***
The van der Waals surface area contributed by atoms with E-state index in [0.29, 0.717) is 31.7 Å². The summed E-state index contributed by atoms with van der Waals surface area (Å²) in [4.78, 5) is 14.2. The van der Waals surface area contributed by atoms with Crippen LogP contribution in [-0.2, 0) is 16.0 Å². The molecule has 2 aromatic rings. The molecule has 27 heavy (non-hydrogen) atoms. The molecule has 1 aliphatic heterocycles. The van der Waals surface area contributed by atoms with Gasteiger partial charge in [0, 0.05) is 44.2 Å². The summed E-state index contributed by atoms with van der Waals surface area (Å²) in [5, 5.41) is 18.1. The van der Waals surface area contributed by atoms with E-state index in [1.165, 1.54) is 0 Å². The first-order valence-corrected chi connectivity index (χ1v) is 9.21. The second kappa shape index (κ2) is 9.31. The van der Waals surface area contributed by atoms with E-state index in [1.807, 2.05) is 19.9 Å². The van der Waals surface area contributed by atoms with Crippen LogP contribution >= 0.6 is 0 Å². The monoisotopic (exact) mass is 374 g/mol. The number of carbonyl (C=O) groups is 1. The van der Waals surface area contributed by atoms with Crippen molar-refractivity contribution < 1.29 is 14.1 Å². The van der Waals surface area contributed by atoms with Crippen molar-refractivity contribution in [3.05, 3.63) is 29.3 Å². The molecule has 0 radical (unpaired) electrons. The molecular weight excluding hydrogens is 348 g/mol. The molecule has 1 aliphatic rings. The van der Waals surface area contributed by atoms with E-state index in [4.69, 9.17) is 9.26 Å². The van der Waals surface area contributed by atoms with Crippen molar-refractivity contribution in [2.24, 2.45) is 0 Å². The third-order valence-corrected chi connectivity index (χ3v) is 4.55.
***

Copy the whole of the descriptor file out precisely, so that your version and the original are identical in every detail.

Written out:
The van der Waals surface area contributed by atoms with E-state index in [0.29, 0.717) is 31.7 Å². The summed E-state index contributed by atoms with van der Waals surface area (Å²) in [4.78, 5) is 14.2. The van der Waals surface area contributed by atoms with Crippen LogP contribution in [-0.2, 0) is 16.0 Å². The molecule has 2 aromatic rings. The molecule has 27 heavy (non-hydrogen) atoms. The molecule has 1 aliphatic heterocycles. The van der Waals surface area contributed by atoms with Gasteiger partial charge in [0, 0.05) is 44.2 Å². The summed E-state index contributed by atoms with van der Waals surface area (Å²) in [5, 5.41) is 18.1. The van der Waals surface area contributed by atoms with E-state index in [1.165, 1.54) is 0 Å². The first-order valence-corrected chi connectivity index (χ1v) is 9.21. The second kappa shape index (κ2) is 9.31. The van der Waals surface area contributed by atoms with E-state index in [1.807, 2.05) is 19.9 Å². The van der Waals surface area contributed by atoms with Crippen LogP contribution >= 0.6 is 0 Å². The monoisotopic (exact) mass is 374 g/mol. The number of carbonyl (C=O) groups is 1. The van der Waals surface area contributed by atoms with Crippen molar-refractivity contribution < 1.29 is 14.1 Å². The van der Waals surface area contributed by atoms with Crippen molar-refractivity contribution in [3.05, 3.63) is 29.3 Å². The molecule has 0 radical (unpaired) electrons. The molecular weight excluding hydrogens is 348 g/mol. The molecule has 1 aliphatic rings. The van der Waals surface area contributed by atoms with E-state index in [4.69, 9.17) is 9.26 Å². The van der Waals surface area contributed by atoms with Crippen molar-refractivity contribution in [2.24, 2.45) is 0 Å². The third-order valence-corrected chi connectivity index (χ3v) is 4.55.